Essex v Middlesex County Championship match report

Match reports are still welcome. Keep them fairly short and remember, don’t mention the actual cricket.

668, Neighbour of the Beast writes:

With weather set on sunny we set off for Essex with the hope of catching up with a few sub-Saharan migrants, chirping and exhibiting the usual seasonal territoriality.

It was our first time at Chelmsford – seems to be a nice ground full of singing greenfinches, trees, nice stewards. It also has a river next to it where you can picnic as long as you bring a rug. Dan did.

You could tell it was hot, in no time there was someone collapsed round the back of the stand, receiving medical attention.

Dan, who is new to cricket, liked Tim Murtagh’s batting. He scored more than most ‘good on paper’ batters, as did Nash, who had a runner. It’s nice to see that when there are three batsmen gathered together they still need to touch gloves simultaneously.

Nel was as quiet as a man given six disciplinary points tends to be. This was unfortunate, but he did get narked, where stumps were hit and there was some gratifying cap-snatching action after a foot fault over. The real Nel lurks still.

As common as a KolpakSeveral common terns flew across the ground (a cricketing bird ‘tick’). The Ford ground has a good selection of overflying birds, all conspicuously indifferent to the action below. It took Dan until tea to be happy with the scoreboard – a classic non beginner’s piece.

Danny Evans and Billy Godleman felt it necessary to wear jumpers. Philander ably took over Nel’s mantle of stroppy sub-Saharan bowler.

The ice cream stands were all closed at 4.30! So a big minus there for the ground. There were also no recycling facilities that we could find for our bottles. The post tea ground was rather quiet – no-one clapped the Essex captain on his return to the pavilion.

Sparrowhawk having seen off a conspicuously indifferent starling flockA sparrowhawk menaced the starlings who earlier had been conspicuously indifferent to the match while they foraged on the outfield. As for the other sub-Saharan migrants, the nightingales were in full song, and there was a grasshopper warbler at our campsite. It sang all night. What stamina these little scraps of fluff have. Have they thought of crossing them with fast bowlers?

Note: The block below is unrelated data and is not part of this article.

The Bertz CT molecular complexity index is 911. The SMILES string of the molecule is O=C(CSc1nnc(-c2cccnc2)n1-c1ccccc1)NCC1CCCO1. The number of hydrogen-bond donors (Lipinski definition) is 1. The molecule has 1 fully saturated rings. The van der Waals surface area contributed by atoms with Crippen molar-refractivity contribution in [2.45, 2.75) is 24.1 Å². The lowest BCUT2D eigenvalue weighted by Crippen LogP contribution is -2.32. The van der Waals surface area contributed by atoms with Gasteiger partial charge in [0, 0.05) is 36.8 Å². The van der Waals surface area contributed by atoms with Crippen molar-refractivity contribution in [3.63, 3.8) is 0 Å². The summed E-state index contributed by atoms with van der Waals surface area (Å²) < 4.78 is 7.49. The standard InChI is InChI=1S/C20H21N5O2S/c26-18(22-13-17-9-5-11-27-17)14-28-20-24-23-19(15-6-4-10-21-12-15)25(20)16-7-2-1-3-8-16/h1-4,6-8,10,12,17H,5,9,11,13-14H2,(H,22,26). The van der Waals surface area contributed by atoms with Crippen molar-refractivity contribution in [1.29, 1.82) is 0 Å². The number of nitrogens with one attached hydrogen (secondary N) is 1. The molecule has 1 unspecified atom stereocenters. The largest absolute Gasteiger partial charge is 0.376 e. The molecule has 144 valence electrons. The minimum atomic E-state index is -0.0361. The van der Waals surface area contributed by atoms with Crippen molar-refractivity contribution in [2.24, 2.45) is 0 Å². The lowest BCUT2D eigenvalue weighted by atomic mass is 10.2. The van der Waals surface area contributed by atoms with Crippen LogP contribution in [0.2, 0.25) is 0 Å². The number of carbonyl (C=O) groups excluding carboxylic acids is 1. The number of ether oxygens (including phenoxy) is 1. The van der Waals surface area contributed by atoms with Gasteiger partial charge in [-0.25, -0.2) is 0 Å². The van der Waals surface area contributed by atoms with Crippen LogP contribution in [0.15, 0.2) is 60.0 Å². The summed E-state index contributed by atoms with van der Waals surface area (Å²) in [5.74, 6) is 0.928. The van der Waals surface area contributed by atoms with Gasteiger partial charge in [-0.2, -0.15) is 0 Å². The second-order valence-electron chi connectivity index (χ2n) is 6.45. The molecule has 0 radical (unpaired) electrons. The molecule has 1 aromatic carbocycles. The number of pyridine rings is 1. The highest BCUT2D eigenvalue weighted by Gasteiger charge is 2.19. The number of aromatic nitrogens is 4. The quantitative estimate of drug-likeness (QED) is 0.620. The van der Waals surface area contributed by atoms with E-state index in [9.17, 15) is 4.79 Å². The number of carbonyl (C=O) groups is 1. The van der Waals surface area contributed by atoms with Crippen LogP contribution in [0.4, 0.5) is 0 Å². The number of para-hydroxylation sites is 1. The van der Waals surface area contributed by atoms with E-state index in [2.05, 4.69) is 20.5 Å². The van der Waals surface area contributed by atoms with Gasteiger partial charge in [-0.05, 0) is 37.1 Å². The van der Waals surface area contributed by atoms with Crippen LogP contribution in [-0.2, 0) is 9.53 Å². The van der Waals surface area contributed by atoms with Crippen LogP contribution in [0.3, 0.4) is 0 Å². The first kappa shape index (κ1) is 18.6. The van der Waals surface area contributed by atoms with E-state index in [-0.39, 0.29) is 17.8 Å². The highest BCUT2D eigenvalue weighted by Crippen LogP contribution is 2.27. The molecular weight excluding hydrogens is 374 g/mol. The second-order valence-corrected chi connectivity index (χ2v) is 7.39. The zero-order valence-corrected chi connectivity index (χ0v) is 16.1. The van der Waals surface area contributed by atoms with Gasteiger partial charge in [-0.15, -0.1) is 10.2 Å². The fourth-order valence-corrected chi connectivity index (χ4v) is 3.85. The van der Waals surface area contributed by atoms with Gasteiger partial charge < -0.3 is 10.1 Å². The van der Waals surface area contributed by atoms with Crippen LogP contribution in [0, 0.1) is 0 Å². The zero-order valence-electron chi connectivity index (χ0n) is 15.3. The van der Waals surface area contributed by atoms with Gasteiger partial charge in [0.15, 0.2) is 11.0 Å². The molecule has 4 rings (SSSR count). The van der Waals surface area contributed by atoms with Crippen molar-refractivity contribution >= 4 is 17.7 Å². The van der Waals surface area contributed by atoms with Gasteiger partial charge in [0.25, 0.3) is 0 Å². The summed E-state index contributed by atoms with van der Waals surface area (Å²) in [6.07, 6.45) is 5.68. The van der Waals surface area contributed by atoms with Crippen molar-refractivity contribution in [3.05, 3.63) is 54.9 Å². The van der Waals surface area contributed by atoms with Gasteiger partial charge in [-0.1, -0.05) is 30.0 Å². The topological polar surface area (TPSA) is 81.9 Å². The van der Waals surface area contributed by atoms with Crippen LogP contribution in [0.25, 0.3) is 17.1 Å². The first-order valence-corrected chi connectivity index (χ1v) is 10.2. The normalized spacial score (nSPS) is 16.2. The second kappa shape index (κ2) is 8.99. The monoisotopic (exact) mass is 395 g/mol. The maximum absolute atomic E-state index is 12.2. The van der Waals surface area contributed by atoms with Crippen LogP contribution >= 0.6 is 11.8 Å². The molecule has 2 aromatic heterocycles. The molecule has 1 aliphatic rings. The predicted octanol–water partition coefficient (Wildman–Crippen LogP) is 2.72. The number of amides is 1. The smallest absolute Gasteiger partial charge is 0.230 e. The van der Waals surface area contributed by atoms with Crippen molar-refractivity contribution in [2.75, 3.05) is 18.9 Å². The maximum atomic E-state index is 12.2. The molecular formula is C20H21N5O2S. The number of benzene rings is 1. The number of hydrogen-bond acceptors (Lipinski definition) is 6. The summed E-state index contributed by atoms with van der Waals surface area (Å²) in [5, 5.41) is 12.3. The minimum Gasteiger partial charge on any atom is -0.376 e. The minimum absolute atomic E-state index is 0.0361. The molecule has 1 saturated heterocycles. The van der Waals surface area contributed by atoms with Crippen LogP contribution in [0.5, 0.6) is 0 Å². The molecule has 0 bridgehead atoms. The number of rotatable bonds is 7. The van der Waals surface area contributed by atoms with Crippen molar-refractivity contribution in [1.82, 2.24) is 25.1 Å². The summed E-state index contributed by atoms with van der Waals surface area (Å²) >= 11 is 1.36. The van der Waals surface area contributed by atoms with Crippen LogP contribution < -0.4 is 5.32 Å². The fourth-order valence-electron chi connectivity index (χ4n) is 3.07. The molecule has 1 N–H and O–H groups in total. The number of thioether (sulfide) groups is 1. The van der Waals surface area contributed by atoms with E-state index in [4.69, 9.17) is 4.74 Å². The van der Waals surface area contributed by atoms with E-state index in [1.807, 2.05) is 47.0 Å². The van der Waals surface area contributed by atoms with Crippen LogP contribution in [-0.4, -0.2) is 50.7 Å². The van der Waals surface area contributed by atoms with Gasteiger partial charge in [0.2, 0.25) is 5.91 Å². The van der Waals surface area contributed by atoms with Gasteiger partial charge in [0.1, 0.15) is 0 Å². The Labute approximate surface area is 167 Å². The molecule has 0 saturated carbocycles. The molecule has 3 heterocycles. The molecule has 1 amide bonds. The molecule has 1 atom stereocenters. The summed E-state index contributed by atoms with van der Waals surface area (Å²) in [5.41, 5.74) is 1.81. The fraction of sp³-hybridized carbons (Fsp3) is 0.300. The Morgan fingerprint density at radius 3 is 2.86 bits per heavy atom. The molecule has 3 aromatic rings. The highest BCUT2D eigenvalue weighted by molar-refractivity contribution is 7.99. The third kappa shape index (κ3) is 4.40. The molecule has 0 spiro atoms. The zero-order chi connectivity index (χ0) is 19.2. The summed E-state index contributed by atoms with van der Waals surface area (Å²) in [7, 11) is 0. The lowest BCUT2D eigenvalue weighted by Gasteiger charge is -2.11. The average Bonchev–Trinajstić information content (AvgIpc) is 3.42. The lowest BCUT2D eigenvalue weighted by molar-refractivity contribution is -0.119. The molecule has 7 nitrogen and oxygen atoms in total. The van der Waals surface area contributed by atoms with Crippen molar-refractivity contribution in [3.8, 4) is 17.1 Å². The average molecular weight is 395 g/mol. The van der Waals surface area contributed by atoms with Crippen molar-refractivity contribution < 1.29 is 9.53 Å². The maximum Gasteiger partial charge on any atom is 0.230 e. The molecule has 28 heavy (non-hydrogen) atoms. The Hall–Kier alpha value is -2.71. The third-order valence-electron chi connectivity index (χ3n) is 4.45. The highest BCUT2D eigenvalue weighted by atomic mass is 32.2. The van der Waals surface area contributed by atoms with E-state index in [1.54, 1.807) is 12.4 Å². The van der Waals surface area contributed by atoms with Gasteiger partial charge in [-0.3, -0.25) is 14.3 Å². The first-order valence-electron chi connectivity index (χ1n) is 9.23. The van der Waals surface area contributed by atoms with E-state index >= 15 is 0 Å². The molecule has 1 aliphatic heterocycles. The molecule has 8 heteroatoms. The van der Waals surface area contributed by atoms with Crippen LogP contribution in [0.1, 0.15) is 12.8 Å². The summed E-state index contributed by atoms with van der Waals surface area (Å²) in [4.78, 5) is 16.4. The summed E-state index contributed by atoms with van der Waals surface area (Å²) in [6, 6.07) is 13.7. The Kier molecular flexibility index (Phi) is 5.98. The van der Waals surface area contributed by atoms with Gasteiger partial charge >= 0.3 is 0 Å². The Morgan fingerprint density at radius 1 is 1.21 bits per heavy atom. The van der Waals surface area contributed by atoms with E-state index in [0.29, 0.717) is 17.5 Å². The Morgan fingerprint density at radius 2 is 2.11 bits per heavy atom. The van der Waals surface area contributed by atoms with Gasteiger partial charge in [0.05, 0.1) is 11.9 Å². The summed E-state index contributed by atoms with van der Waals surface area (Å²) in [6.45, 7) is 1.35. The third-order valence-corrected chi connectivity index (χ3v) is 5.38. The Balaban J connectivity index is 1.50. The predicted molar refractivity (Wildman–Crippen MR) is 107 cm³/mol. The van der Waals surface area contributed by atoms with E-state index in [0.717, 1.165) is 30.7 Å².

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9 Appeals

  1. Love the Bill Oddie style observations – did any of the players make a tit of themselves?

  2. Sarah, Canterbury

    May 14, 2008 at 2:57 pm

    We have seagulls and occasionally ducks on the outfield in Canterbury. Apparently Neil Dexter had to be told what the ducks were.

  3. Campsite? Where did you have to come from, if you had to stay in a campsite.

    Please tell me there are caravanning cricket fans doing the county grounds!

  4. I do hope this was all part of a twitching hol – are you going to produce the definitive work on birdlife at county grounds?

  5. Bill Oddie is a bit of a tit.

    Ok Sauve – there are caravanning cricket fans. We ‘twitched’ Andre Nel, whilst generally birdwatching. The campsite was a necessary for the nightingales the day after, cost of Essex b+b ‘n’ all……..

  6. Excellent match report, 668. I have posted a link to it on MTWD.

    The MTWD reports mention cricket, I’;m afraid, but if anyone wants to read them you can find them here:

    http://www.cricketnetwork.co.uk/main/s66/st128975.htm

  7. Nice star tern you took there, 668.

    Hope KC’s not too bittern about you stealing his limelight.

    I’ll get me coat. Again.

  8. King Cricket

    May 15, 2008 at 1:00 pm

    Maybe you should just keep a firm grip on the coat.

  9. Charming report,the beauteous account of young twitcher Maddie,is music to my ears.
    Far superior to to the quacking ducks and gobbling geese regularly seen flying over the nursery end at Lords.
    Trust the nightingales did not disappoint.

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